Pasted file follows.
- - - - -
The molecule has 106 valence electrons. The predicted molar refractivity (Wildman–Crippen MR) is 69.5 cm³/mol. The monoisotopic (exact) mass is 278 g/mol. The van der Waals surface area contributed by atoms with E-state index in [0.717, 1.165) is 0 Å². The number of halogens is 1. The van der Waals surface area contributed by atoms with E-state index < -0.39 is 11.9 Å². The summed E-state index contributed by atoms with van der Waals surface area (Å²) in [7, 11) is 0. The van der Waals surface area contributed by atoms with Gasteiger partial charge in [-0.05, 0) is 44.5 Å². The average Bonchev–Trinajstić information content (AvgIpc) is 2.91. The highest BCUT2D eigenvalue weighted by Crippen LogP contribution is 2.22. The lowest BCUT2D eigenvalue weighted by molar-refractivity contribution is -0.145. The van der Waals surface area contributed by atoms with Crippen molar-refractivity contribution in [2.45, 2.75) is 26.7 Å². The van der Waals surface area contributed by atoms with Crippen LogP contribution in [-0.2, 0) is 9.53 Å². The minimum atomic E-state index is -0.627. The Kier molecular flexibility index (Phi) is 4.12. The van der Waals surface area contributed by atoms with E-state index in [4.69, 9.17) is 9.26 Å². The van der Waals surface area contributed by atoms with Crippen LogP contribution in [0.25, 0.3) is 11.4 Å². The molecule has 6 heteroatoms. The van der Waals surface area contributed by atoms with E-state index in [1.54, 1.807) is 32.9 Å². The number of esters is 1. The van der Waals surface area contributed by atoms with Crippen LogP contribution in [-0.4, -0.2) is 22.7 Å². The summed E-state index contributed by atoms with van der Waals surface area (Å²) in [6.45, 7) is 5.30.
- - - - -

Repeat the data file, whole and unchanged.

The molecule has 106 valence electrons. The predicted molar refractivity (Wildman–Crippen MR) is 69.5 cm³/mol. The monoisotopic (exact) mass is 278 g/mol. The van der Waals surface area contributed by atoms with E-state index in [0.717, 1.165) is 0 Å². The number of halogens is 1. The van der Waals surface area contributed by atoms with E-state index < -0.39 is 11.9 Å². The summed E-state index contributed by atoms with van der Waals surface area (Å²) in [7, 11) is 0. The van der Waals surface area contributed by atoms with Gasteiger partial charge in [-0.05, 0) is 44.5 Å². The average Bonchev–Trinajstić information content (AvgIpc) is 2.91. The highest BCUT2D eigenvalue weighted by Crippen LogP contribution is 2.22. The lowest BCUT2D eigenvalue weighted by molar-refractivity contribution is -0.145. The van der Waals surface area contributed by atoms with Crippen molar-refractivity contribution in [2.45, 2.75) is 26.7 Å². The van der Waals surface area contributed by atoms with Crippen LogP contribution in [-0.2, 0) is 9.53 Å². The minimum atomic E-state index is -0.627. The Kier molecular flexibility index (Phi) is 4.12. The van der Waals surface area contributed by atoms with E-state index in [4.69, 9.17) is 9.26 Å². The van der Waals surface area contributed by atoms with Crippen LogP contribution in [0.25, 0.3) is 11.4 Å². The molecule has 6 heteroatoms. The van der Waals surface area contributed by atoms with E-state index in [1.54, 1.807) is 32.9 Å². The number of esters is 1. The van der Waals surface area contributed by atoms with Crippen LogP contribution in [-0.4, -0.2) is 22.7 Å². The summed E-state index contributed by atoms with van der Waals surface area (Å²) in [6.45, 7) is 5.30.